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[156] in person, to move forward with my command to the support of Gen. McClernand, who had been engaged with the enemy in the morning, Passing along the central road leading to the breastworks, half a mile, I met and passed the column of Gen. McClernand retreating. Moving my men at double — quick, we were soon between the forces of Gen. McClernand and the enemy, who was rapidly approaching. On arriving at a small opening in the timber, I filed in to the right, crossing the ravine and ascending the hill, placed Col. Lynch's Fifty-eighth regiment on the right slope of the hill. The Chicago battery, Lieut. Wood, taking position, by direction of the General, in the road, the Nebraska regiment, Lieut.-Col. McCord, was placed immediately on the right of the battery, on the line of the Fifty-eighth Illinois. A detached company of the Thirty-second Illinois, company A, Capt. Davidson, occupied the position next to the battery on the left. The Fifty-eighth Ohio were in position on the left of this company. The line of battle was thus formed across the road, at right angles with it. The Seventy--sixth Ohio was placed some fifty yards in the rear of the First Nebraska, and directed to lie upon the ground, as a reserve. The Forty — sixth and Fifty--seventh Illinois were also held in reserve on the road, in the rear, ready and anxious for the fight. Col. Steadman's Sixty-eighth Ohio were stationed on a road on the left, leading to the Fort. In this position we had not long to wait for the enemy, who soon approached with a battery supported by a large body of infantry. Lieut. Wood immediately commenced an effective fire with his battery, which was instantly returned by the enemy. The extreme left of the First Nebraska, resting on the battery, under orders previously given, at once opened a well-directed fire, which rapidly extended along the line to its right. This regiment continued an almost incessant discharge of musketry for three quarters of an hour, the battery continuing its firing at the same time, when the enemy were completely repulsed and fled. Nothing but the thick underbrush prevented a charge with the bayonet. The enemy made an effort three times to push forward through our lines, but were as often driven back.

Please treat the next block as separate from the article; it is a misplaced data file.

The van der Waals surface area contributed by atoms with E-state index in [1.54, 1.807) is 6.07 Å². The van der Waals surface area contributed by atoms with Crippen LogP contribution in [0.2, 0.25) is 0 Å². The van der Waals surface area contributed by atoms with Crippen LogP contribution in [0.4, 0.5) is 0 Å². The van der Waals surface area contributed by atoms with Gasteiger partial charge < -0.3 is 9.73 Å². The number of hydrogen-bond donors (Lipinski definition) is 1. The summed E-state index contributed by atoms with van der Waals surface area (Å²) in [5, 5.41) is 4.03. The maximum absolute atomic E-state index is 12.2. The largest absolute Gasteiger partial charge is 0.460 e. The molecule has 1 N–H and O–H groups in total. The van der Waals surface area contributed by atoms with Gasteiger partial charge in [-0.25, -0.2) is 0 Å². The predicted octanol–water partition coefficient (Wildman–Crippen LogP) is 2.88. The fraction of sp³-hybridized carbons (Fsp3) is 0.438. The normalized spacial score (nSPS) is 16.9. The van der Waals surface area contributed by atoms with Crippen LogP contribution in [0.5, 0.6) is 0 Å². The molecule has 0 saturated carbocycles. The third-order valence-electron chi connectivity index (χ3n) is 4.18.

Col. Cruft's brigade was engaged on my right in the direction of the river with the enemy's forces, who were endeavoring to outflank his right. The enemy approaching the centre of our lines where my brigade was posted, evidently shows that it was his intention to open his way through and unite with the forces that should outflank Col. Cruft; but in both these attempts he was overcome and forced to retreat.